Basil Chicken In Coconut-Curry Sauce

Thai Green Curry Chicken with Basil

Photo courtesy of Mel at Masala Lover who was nice enough to try this recipe out.

Another old old recipe I made a while back. I copied it straight from the original source (which has since dropped off the internets), but from memory i think i bumped up the amount of tumeric and basil, and added a touch more coconut milk. This is really nice served over some steaming jasmine rice… So rich and creamy…

Basil Chicken In Coconut-Curry Sauce


4 skinless, boneless chicken breast h, alves (1 pound)
1/2 tsp salt
1/2 tsp ground coriander
1/2 tsp ground cumin
1/2 tsp ground cloves
1/2 tsp ground cinnamon
1/2 tsp ground cardamom
1/2 tsp cracked black pepper
1/4 tsp chili powder
1/4 tsp ground turmeric
1 large red onion, chopped (1 cup)
5 cloves garlic, minced
2 jalapeno peppers, seeded and finely, chopped
1 tbsp olive oil or cooking oil
1 can (14-oz.) unsweetened coconut milk
2 tsp cornstarch
3 tbsp snipped fresh basil
1 tbsp finely chopped gingerroot
1 small red onion, cut into wedges (optiona, l
1 fresh basil leaves (optional)
1 hot cooked rice


Rinse chicken; pat dry with paper towels. Cut into 1-inch pieces.
Place chicken in a medium bowl. In a small bowl stir together the
salt, coriander, cumin, cloves, cinnamon, cardamom, pepper, chili
powder, and turmeric. Sprinkle over chicken; toss to coat. Cover and
let stand at room temperature for 30 minutes or in the refrigerator
for 1 to 2 hours.

In a large nonstick skillet cook and stir chopped onion, garlic, and
jalapeno in hot oil over medium-high heat for 2 minutes. Remove,
reserving drippings in skillet. Add about half of the chicken. Cook
and stir for 2 to 3 minutes or till chicken is tender and no pink
remains. Remove chicken from skillet. Cook the remaining chicken, as
above, adding additional oil if necessary. Remove from skillet.

Stir together coconut milk and cornstarch. Carefully add to skillet.
Cook and stir till thickened and bubbly. Add chicken, cooked onion
mixture, snipped basil, and gingerroot to skillet. Cook and stir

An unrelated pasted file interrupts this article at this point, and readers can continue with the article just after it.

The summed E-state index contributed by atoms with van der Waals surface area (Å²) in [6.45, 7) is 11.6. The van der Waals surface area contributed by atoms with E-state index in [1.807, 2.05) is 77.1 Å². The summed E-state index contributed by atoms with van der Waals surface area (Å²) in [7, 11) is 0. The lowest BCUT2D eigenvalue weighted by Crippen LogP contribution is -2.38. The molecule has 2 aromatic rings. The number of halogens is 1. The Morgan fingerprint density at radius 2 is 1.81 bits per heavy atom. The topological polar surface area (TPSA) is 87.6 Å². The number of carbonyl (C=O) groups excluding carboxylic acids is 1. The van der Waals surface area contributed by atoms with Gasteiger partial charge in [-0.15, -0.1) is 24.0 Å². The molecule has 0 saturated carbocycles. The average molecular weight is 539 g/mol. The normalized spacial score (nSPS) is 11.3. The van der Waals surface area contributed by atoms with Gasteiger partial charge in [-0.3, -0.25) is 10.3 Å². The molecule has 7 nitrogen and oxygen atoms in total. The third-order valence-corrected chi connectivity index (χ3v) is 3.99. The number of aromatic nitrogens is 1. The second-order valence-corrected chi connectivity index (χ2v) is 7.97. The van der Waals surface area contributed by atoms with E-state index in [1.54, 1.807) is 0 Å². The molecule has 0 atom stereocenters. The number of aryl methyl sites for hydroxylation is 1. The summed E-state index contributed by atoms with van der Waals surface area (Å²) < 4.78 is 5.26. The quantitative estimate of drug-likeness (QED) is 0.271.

about 2 minutes more to heat through. Serve over rice. Garnish with
red onion wedges and fresh basil if desired.

Colcannon Potatoes ( aka Bubble & Squeek )

Importing some old old posts from another blog I seem to have forgotten about… I did end up making these and now I’ve merged the recipe into my standard operating procedures for mashed potato… Which is always nice.

Another recipe i plan to make soon… Gourmet Comfort food… mmm tasty :) Colcannon Potatoes

A traditional Irish side dish also known as Bubble and Squeak. Our version is updated with green onions and parsley.

* 8 Yukon Gold potatoes, peeled and quartered
* 1/4 cup white vinegar
* 3 teaspoons kosher salt
* 1/2 cup 2% milk
* 1/4 cup unsalted butter, cubed
* 1 pinch white pepper
* 1 pinch freshly grated nutmeg
* 3 cups finely sliced savoy cabbage, steamed until tender
* 2 green onions, thinly sliced
* 2 tablespoons chopped parsley

1. Place potatoes in a large pot, cover with cold water and add the white vinegar and 1 teaspoon of salt.

2. Bring to a boil, lower the heat and simmer until completely tender, about 25 minutes. Test that potatoes are done by piercing them with a fork. They should be tender.

3. Drain potatoes in a colander and let them steam-dry for 3 minutes.

4. Heat the milk in a small saucepan.

5. Place potatoes back in pot, add warmed milk and mash. Tip: Use a food mill or potato ricer to get the creamiest results.

6. Mix in butter, remaining salt, white pepper and freshly grated nutmeg.

7. Stir the savoy cabbage, green onions and Italian parsley into the potatoes.

Nutrients per serving: 159 calories, 2.5 g protein, 8.6 g fat, 19 g carbohydrates, 2 g fibre. Excellent source of vitamin B6.

Serves 8

My Favourite Food Blogs

Just a quick list of some of the food blogs I read on a daily basis (or whenever they post something).

The Food Palate – by Deborah – Sydney, Australia
The Stone Soup – by Jules – Sydney, Australia
Spice Blog – by Anthony – Perth, Australia
La Tartin Gourmande – by Bea – Boston, USA
Tomato – by Ed – Melbourne, Australia
Vicious Ange – by Ange – Melbourne, Australia

and some wine blogs:

Appellation Australia – by Cam, Australia
Basic Juice – by Beau, New York, USA
See, Sip, Taste, Hear – Collin & LA, Memphis, USA

I’ve found the trick is to steal a little bit from all of them…that way it always looks like I’m being original :) bom bom !

Lamb Stew with Garlic & Parsley Dumplings

Lamb Stew with Garlic & Parsley Dumplings

Every now and then my Irish / New Zealand heritage rears its ugly (hungry) head. I go walking through a butcher or supermarket and think, “That whole side of mutton looks pretty damn good”. Despite the fact that I don’t actually like mutton that much, and probably couldn’t even fit a full leg roast into my oven… the desire is still there.

Back in the day however, there was no trendy reason for lamb/mutton being a big part of our diet. We were living in rural New Zealand and my Dad was a shearer, and father of 5 children. You don’t need to be a genius mathematician to work out that pigeon & foie gras pies and wagyu beef medallions in a truffle jus do not go very far when you have 7 mouths to feed every night.